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Breast Cancer Q & A

MALANTIC-LU WWWJFK Medical Center Celebrates Breast Cancer Awareness Month with an informative Q&A with Board Certified Radiologists, Grace Malantic-Lu, M.D.  Dr. Malantic-Lu is fellowship trained in breast imaging and the lead interpreting physician for breast imaging at The JFK Breast Center.

What does "dense breast tissue" mean and how do I know if I have it?
There has been much in the news lately regarding "dense breast tissue" and the concerns regarding risk of breast cancer as well as the inability of routine mammography to detect breast cancers in women with dense breast tissue.

First of all, it is important to understand what is being discussed when you hear the term dense breast tissue. Breast tissue is considered dense if it is comprised of more connective tissue and less fat. The concern with dense breast tissue is the associated increased risk and masking which occurs when dense tissue obscures a cancer. New Jersey's breast density law (which went into effect May 1, 2014) encourages dialogue with your physician regarding your breast density and whether further testing may be beneficial. Your mammogram report will include your breast density level.

Should I still have mammograms if I have dense breasts?
Yes. A screening mammogram is shown to be effective in decreasing breast cancer mortality for all breast densities. It is the best test that can reliably detect suspicious calcifications.

I've heard it isn't necessary to have mammograms every year, is that true?
No, the American Cancer Society and American College of Radiology (among others) recommends that all women have yearly mammograms beginning at age 40. Mammography is still the gold standard screening test for detection of breast cancer for women of all breast densities.

What do I do if my mammogram isn't normal?
The JFK Breast Center offers a Certified Nurse Navigator to assist a patient through the mammography process. She helps each patient schedule their biopsies, discuss each step along the way, and gives personal attention to each patient. For women dealing with breast cancer, Navigator support at JFK's Breast Center can help alleviate much of the anxiety and uncertainty that accompany the diagnosis of what is, after non-melanoma skin cancer, the most common women's cancer in the United States.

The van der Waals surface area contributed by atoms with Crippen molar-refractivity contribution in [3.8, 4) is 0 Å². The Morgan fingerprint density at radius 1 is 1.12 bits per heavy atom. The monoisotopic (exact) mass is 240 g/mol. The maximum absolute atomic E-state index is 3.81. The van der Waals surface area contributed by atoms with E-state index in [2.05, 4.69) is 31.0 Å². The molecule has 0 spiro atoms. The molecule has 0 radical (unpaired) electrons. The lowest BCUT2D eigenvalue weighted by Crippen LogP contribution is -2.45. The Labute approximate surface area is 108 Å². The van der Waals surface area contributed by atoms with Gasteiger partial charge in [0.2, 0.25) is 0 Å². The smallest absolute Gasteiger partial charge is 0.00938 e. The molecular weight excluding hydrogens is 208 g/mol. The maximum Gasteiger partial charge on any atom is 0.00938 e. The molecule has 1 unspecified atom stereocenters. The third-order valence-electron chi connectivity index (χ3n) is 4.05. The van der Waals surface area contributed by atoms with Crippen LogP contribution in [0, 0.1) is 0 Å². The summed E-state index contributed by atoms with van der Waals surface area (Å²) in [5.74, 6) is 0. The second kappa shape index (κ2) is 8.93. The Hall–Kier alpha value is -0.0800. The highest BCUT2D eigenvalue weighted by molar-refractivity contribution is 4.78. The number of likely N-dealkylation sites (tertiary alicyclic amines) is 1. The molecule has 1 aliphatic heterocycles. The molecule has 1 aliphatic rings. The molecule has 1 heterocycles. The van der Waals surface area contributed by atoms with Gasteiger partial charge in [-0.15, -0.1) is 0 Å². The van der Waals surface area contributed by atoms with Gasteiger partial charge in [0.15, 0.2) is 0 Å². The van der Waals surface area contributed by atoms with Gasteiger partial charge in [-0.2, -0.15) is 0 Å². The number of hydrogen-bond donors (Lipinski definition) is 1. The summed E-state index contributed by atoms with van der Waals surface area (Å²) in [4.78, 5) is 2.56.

No one in my family has breast cancer, why do I need mammograms?
Family history is only one risk factor for breast cancer. Other risk factors – besides simply being a woman - are age and genetics. About 85% of breast cancers occur in women who have no family history of breast cancer.

I'm afraid it's going to hurt!
As a Soft Touch Provider, the JFK Breast Center uses a Mammopad® cushion on all of our patients to decrease discomfort during the mammogram. Some other suggestions are to avoid caffeine products for 24-48 hours prior to the test, scheduling the exam toward the latter part of your menstrual cycle. If it is ok with your physician, taking a mild pain reliever prior to the test may also help.

What specific breast services does JFK Medical Center provide?
The JFK Breast Center offers "one stop" services all under one roof @ the JFK Imaging Center for your entire breast healthcare needs. Digital mammography, breast ultrasound, breast MRI and core biopsies under all the imaging modalities are available at one site. We are certified by the FDA and accredited by the American College of Radiology in mammography and breast MRI and Stereotactic biopsy. The JFK Breast Center prides itself on excellent patient satisfaction scores and is a designated Soft Touch Provider facility.

In addition, The Nurse Navigator is designed to reduce the amount of time, anxiety and inconvenience a woman may experience from the moment she discovers a breast abnormality to diagnosis and follow-up. The nurse will serve as patient advocate and educator; She will provide information and reassurance during the treatment decision process, identify hospital and community resources, and coordinate appointments among numerous specialists.